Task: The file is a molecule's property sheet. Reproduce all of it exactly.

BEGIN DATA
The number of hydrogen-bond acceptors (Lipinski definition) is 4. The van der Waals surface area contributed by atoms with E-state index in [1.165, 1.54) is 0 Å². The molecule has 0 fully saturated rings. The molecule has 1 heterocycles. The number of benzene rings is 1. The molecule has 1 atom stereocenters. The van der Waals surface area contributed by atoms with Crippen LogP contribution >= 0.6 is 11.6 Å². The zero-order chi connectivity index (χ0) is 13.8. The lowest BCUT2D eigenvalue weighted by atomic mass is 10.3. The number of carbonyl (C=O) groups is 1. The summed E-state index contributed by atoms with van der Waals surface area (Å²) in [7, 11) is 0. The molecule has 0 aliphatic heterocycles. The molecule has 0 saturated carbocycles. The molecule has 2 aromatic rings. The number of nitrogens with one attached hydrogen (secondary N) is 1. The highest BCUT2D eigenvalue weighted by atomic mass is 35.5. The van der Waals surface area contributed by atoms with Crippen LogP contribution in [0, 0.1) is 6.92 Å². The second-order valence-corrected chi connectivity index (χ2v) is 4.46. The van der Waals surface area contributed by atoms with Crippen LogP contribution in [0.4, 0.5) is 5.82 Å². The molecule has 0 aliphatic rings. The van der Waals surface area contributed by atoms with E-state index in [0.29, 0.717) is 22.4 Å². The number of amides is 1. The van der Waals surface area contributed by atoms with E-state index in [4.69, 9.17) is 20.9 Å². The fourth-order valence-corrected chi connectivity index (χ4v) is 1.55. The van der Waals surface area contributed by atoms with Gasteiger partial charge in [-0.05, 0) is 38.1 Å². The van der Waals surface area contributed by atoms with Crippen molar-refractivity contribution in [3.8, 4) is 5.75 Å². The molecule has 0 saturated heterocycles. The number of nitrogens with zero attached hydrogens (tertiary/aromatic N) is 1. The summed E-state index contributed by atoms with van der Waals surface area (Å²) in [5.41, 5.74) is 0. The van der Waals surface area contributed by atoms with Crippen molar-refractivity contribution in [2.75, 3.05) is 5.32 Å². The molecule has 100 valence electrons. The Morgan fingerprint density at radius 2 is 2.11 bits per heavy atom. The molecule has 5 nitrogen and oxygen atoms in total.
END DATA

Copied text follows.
The number of hydrogen-bond acceptors (Lipinski definition) is 4. The van der Waals surface area contributed by atoms with E-state index in [1.165, 1.54) is 0 Å². The molecule has 0 fully saturated rings. The molecule has 1 heterocycles. The number of benzene rings is 1. The molecule has 1 atom stereocenters. The van der Waals surface area contributed by atoms with Crippen LogP contribution >= 0.6 is 11.6 Å². The zero-order chi connectivity index (χ0) is 13.8. The lowest BCUT2D eigenvalue weighted by atomic mass is 10.3. The number of carbonyl (C=O) groups is 1. The summed E-state index contributed by atoms with van der Waals surface area (Å²) in [7, 11) is 0. The molecule has 0 aliphatic heterocycles. The molecule has 0 saturated carbocycles. The molecule has 2 aromatic rings. The number of nitrogens with one attached hydrogen (secondary N) is 1. The highest BCUT2D eigenvalue weighted by atomic mass is 35.5. The van der Waals surface area contributed by atoms with Crippen LogP contribution in [0, 0.1) is 6.92 Å². The second-order valence-corrected chi connectivity index (χ2v) is 4.46. The van der Waals surface area contributed by atoms with Crippen LogP contribution in [0.4, 0.5) is 5.82 Å². The molecule has 0 aliphatic rings. The van der Waals surface area contributed by atoms with E-state index in [0.29, 0.717) is 22.4 Å². The number of amides is 1. The van der Waals surface area contributed by atoms with E-state index in [4.69, 9.17) is 20.9 Å². The fourth-order valence-corrected chi connectivity index (χ4v) is 1.55. The van der Waals surface area contributed by atoms with Gasteiger partial charge in [-0.05, 0) is 38.1 Å². The van der Waals surface area contributed by atoms with Crippen molar-refractivity contribution in [3.8, 4) is 5.75 Å². The molecule has 0 saturated heterocycles. The number of nitrogens with zero attached hydrogens (tertiary/aromatic N) is 1. The summed E-state index contributed by atoms with van der Waals surface area (Å²) in [5.41, 5.74) is 0. The van der Waals surface area contributed by atoms with Crippen molar-refractivity contribution in [2.75, 3.05) is 5.32 Å². The molecule has 100 valence electrons. The Morgan fingerprint density at radius 2 is 2.11 bits per heavy atom. The molecule has 5 nitrogen and oxygen atoms in total.